ON THE BATTLEFIELD
Some of the finest swords made in Britain during the late-eighteenth and early-nineteenth century originated in Birmingham.
Many of these weapons were carried onto the battlefields of Europe during the Napoleonic Wars, and evidence of their beautiful craftsmanship can still be seen today.
On Sunday 18 June 1815 the nations of Europe gathered on a waterlogged battlefield nine miles south of Brussels to perform the final act of the 23-year drama that was to become known as the Napoleonic Wars. Almost three hundred thousand heavily armed men would decide the fate of Europe. For some their lives would depend upon the effectiveness of their swords, and many of the finest were manufactured and refined in Birmingham.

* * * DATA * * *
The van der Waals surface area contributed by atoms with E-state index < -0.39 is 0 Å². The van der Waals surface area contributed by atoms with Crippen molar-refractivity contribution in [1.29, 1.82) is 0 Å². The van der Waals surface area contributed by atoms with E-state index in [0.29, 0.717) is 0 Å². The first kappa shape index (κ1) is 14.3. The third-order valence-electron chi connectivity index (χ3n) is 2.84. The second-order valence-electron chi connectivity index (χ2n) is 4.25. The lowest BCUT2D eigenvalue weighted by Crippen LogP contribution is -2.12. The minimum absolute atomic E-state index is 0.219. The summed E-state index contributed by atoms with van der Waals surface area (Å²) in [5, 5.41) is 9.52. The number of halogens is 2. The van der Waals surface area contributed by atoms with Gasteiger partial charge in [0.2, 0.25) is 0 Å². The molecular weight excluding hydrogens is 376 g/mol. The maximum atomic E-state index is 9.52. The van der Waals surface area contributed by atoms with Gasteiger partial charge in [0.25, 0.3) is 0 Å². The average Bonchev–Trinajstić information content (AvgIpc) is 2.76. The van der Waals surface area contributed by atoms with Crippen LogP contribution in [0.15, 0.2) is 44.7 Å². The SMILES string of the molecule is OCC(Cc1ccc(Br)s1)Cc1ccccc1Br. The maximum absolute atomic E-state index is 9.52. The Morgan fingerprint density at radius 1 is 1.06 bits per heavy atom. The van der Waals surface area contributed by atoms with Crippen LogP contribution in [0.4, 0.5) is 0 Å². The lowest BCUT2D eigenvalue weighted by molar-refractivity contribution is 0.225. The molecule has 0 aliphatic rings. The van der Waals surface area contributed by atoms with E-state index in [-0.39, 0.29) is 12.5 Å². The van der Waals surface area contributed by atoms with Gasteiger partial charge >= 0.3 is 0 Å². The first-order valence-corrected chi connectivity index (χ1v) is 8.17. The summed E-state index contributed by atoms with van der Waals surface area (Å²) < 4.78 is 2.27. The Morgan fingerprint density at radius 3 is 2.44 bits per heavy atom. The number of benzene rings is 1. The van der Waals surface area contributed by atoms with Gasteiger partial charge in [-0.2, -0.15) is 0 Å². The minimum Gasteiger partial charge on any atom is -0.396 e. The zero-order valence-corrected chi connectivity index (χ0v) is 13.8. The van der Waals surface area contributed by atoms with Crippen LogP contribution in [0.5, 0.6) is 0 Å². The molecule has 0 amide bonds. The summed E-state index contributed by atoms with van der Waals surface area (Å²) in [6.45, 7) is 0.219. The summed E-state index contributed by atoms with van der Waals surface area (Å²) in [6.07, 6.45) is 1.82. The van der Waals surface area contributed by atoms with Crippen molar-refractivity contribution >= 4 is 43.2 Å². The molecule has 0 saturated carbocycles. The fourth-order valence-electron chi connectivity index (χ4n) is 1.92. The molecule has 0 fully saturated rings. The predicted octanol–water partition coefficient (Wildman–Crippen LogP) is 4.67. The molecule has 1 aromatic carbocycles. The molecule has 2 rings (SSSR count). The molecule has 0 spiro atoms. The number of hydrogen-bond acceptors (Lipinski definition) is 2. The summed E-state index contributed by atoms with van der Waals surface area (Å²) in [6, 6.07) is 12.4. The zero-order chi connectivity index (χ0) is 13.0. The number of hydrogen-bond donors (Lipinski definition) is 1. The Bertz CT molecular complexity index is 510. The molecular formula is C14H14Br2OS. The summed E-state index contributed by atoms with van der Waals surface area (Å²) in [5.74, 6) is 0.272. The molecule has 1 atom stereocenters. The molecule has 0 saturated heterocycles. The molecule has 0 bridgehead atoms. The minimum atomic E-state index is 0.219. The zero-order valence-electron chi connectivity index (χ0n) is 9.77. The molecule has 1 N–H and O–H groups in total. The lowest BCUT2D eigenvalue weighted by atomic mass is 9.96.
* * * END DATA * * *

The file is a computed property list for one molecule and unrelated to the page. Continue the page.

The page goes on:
The British cavalry were equipped with the 1796 pattern cavalry sabre. The version for light cavalry had a murderous curved slashing blade. The heavy cavalry of the Union Brigade were armed with the 35-inch straight steel pallasch based upon the Austrian pattern 1769/75 sabre. The light cavalry sabre had been the creation of Major General John Gaspard Le Marchant and was developed in collaboration with Henry Osborn, sword cutler of Birmingham.